This concludes my series about Munich, Geneva to follow (hope I will find the time, to be read ‘I won’t procrastinate for too long’).
Munich in 3 Days
Munich 2 – Deutsches Museum
Munich 3 – Dachau, ‘Arbeit Macht Frei’
Munich 4 – BMW Museum
Munich 5 – ‘Englischer Garten’
Munich 6 – The Place Where You Can Sleep from 7.50 Euro (9.4 USD)!
A black granite memorial to the White Rose Movement, a non-violent group in Nazi Germany, consisting of students from the University of Munich and their philosophy professor, that became known for an anonymous leaflet and graffiti campaign, lasting from June 1942 until February 1943. I knew the story (I saw a movie about the White Rose) and I have always found it extraordinary the courage they had in the middle of one of the most oppressive regimes the history has ever known.
“Bikes can also be rented by the Call-A-Bike system, which is run by Deutsche Bahn. You need to call a number listed on the bikes from your mobile phone and register with the callabike.de website in order to use them. The service is convenient, as you just spot an available bike throughout the city and just leave it at your destination. However, this is not an economical alternative if you are planning many trips in a single day. In that case, it is better to get a day or multiday rental from one of the rental services located throughout central Munich.” (from Munich Wikitravel). I didn’t use them but it seems an interesting idea.
‘Designed & engineered in Bavaria’ on the frame of a bike; I thought that only Apple does this: ‘Designed by Apple in California’ on each of their products . Still couldn’t find where the bike had been manufactured, I suppose that in China otherwise they would have had written ‘Designed, engineered & made in Bavaria’.
“Frauenkirche (full name “Dom zu Unserer Lieben Frau”) is a major landmark and dominates with its 99 meter high twin towers the skyline of the Bavarian capital. It was built between 1468 to 1494 by Jörg von Halsbach and today it serves as the cathedral of the Archdiocese of Munich and Freising and seat of its Archbishop. The cathedral can hold approximately 20,000 people, and Catholic Mass is held regularly. The interior of the cathedral, which is among the largest hall churches in southern Germany, consists of the nave and two side aisles. The arches were designed by Heinrich von Straubing. Much of the interior was destroyed during WWII. An attraction that survived is the Teufelsschritt, or Devil’s Footstep, at the entrance. This is a black mark resembling a footprint, which according to legend was where the devil stood when he curiously regarded and ridiculed the ‘windowless’ church that Halsbach had built.” (from Munich Wikitravel).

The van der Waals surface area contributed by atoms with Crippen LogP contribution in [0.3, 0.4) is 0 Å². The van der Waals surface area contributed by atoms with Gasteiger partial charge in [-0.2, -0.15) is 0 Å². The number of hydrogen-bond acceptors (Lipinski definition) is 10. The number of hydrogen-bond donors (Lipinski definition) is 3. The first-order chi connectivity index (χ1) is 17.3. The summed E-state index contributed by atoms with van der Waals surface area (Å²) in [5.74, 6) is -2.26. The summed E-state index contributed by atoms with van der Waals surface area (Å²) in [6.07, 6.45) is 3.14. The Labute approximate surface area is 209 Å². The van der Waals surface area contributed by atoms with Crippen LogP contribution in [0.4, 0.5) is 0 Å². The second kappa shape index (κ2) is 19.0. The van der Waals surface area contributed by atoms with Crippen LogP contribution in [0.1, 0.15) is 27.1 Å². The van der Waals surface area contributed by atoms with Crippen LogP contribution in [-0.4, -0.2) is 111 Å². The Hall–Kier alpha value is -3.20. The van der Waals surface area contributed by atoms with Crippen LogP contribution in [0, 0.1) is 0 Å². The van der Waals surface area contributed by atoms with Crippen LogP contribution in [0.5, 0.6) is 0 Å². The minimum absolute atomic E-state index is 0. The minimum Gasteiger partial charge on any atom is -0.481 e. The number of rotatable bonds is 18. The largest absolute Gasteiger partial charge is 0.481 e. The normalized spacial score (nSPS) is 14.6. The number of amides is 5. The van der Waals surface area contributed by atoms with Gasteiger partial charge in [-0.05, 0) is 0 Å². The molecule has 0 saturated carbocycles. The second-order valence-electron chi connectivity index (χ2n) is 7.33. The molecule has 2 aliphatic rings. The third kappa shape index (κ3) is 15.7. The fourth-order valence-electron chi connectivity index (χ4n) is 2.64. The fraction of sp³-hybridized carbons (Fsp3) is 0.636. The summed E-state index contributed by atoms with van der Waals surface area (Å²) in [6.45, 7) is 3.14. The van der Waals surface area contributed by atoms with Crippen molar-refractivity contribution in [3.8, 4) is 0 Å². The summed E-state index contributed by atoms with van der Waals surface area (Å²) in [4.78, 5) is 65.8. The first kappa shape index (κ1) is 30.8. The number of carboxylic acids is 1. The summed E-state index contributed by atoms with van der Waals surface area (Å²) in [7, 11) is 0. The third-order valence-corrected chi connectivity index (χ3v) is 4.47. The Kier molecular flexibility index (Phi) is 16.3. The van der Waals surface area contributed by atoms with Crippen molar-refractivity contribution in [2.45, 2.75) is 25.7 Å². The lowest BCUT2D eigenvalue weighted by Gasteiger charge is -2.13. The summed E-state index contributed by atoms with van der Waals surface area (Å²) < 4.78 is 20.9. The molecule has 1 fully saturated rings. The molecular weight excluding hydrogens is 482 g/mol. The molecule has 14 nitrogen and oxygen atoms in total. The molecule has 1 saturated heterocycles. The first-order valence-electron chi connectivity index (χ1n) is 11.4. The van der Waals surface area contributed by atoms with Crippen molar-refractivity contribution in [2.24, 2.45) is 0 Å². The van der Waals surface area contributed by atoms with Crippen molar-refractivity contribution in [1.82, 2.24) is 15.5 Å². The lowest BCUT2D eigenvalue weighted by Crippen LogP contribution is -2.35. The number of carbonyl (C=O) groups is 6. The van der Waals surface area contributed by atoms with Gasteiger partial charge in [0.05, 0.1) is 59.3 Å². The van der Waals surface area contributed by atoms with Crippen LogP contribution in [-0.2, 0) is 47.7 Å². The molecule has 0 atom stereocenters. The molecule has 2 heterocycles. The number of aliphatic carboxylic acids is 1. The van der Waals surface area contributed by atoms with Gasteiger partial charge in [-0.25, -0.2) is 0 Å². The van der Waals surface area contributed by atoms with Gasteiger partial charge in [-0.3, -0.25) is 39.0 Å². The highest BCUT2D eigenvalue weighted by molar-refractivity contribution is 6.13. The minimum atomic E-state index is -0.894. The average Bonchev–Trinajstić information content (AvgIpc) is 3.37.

Out of 10 taxis, 9 are Mercedes (and this in BMW heartland!!!) and one Toyota Prius that proudly displays ‘ecotaxi, cleaner drives better’. I have been in hybrid Prius (not in Munich) and the discussion I had with the taxi drivers was along the line that the car paid for itself by the savings in fuel. I wonder why not most taxis are Prius (Warning: I have 5 shares in Toyota, used to own 10 but lost my patience and I sold the half for some $1 profit just to recover half of my money; my hapless adventures in stock investments here).
Asam Church (German: Asamkirche), very beautiful. It was built from 1733 to 1746 by the brothers Egid Quirin Asam and Cosmas Damian Asam as their private church but due to resistance of the citizens, the brothers were forced to make the church accessible to the public. Initially when I read the story I thought they were some rich foreign (their names don’t seem to be German) merchants. I was wrong, they were painters and sculptors and German.
I found it strange, that he was depicted holding a sword, he was a prime minister after all not a general (I think I saw paintings of Saddam Hussein holding a Kalashnikov). Perhaps the sculpture is in reference to one of his speeches when he said: The great questions of the time will not be resolved by speeches and majority decisions—that was the great mistake of 1848 and 1849—but by iron and blood. (that is, military power).
However, in the 1880s Bismarck’s social insurance programs were the first in the world and became the model for other countries and the basis of the modern welfare state. While he was a chancellor old age pensions, accident insurance, medical care and unemployment insurance were introduced.